Program being developed to offer low-interest loans for energy improvements |

Program being developed to offer low-interest loans for energy improvements

Summit County Sustainability Coordinator Lisa Yoder is in the process of developing a program to help homeowners reduce their electric and heating bills by completing energy-efficient improvements to their homes.

The program will offer below-market, low-interest loans to any homeowner in the county who want to perform the improvements and are eligible for the loan.

Utah’s Private Activity Bond Authority approved a $4.3 million Qualified Energy Conservation Bond allocation to fund the county’s "Be Wise, Energize Residential Energy Efficiency Loan Program."

In order to start administering the loans, the Summit County Council had to approve a resolution to enable the drafting of a community development area plan, which defines the project and describes the community benefits attached with it. State law requires that a Community Development Area (CDA) be established to issue the bond allocation.

Once drafted, the plan will be made available for at least a month before a public hearing, which is tentatively scheduled for July 1. The bonds more than likely won’t be issued until September, Yoder said.

At the Summit County Council of Governments meeting on Tuesday, Yoder presented an outline of the program to the mayors of Kamas, Coalville, Oakley and Park City. In order for the program to be available to the residents in the municipalities, the city councils also have to pass resolutions authorizing the drafting of the plan.

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During the meeting, Jack Thomas, mayor of Park City, said he thinks creating incentives at the local level is a "great thing."

"You can build to code, but it’s really pretty minimal," Thomas said. "You can go above that by adding high-performance windows and super insulating, but the building part doesn’t create that incentive.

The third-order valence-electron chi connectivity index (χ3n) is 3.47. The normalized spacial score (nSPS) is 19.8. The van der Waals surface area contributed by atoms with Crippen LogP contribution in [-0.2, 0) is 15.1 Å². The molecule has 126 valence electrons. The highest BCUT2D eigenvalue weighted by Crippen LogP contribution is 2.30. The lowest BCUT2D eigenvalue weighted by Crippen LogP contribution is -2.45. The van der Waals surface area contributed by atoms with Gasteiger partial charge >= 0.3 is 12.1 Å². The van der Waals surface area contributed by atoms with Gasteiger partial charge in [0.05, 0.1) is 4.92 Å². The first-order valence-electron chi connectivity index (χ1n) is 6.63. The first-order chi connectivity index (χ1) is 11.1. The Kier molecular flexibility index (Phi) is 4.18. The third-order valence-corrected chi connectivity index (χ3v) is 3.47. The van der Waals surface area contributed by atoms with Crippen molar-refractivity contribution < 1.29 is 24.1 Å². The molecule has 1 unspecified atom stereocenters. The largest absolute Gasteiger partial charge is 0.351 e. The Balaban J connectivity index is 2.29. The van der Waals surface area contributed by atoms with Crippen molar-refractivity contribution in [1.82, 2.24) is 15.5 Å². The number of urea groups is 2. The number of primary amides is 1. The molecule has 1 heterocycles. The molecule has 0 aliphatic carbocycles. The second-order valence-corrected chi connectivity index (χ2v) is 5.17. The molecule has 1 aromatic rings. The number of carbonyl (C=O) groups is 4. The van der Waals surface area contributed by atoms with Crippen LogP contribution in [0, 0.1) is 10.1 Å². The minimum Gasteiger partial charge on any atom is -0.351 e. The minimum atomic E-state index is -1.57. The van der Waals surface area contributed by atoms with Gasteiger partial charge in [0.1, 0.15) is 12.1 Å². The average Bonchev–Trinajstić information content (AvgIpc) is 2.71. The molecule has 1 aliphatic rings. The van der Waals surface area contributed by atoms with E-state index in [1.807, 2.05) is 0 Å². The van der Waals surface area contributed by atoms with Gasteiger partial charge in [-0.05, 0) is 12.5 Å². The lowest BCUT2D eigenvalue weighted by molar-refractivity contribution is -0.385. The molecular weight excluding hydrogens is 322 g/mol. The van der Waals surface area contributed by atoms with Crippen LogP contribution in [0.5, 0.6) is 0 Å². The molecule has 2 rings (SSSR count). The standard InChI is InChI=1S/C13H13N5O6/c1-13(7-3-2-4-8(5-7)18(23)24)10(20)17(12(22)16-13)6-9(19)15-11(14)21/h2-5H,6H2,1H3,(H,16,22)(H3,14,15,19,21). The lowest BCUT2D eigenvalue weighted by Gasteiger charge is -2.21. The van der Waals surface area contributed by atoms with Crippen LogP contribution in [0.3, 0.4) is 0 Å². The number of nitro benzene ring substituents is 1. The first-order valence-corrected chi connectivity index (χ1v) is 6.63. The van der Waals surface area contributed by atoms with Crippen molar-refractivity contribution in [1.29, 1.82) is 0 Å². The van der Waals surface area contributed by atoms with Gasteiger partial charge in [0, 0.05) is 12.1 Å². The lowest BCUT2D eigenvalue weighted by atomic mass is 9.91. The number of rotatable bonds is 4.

"It’s hard to enact that code change at the national level and the state level and this is an incentive to get this off the ground," Thomas said.

The goal is to be able to offer loans at, or less than, three percent interest to the homeowners for structural and mechanical improvements that will reduce energy bills, such as insulation and windows. It’s proposed for existing, primary single-family homes.

"We will simplify the process for homeowners who are interested so they don’t have to figure out where to get financing and where to get the insulation contractor and all these different elements that make it efficient," Yoder said.

Those interested in the program, Yoder said, will be able to sign up online and then have an energy audit performed on their home to determine if improvements would actually result in a reduction of energy consumption.

Applicants will only be approved if the improvements are necessary and will be effective. Officials say they don’t want to discourage anyone from applying, but emphasized the program will not cover improvements such as "new heaters for the pool or driveway."

County Council members have been extremely receptive to the program and have discussed ways to potentially make it a self-renewing if there is enough interest, which council members are confident there will be.

"We want everyone to be able to participate and we need that for the plan to succeed," County Council Chair Kim Carson said.

The energy efficiency loan program is part of the county’s bid for a $5 million Georgetown University Energy Prize. The county was named as a semi-finalist in the national competition, which includes Kearns Township, Utah, to reduce their energy consumption during the next two years.

As previously reported in The Park Record, the competition, which began Jan. 1, measures residential and municipal consumption of electricity and natural gas. The local non-profit Summit Community Power Works (SCPW), which has partnered with local utility companies and entities, including the school districts and municipalities, is spearheading the effort.

For more information about the Georgetown Energy Prize and to track the competition’s progress, visit . SCPW also has a Facebook page and website at .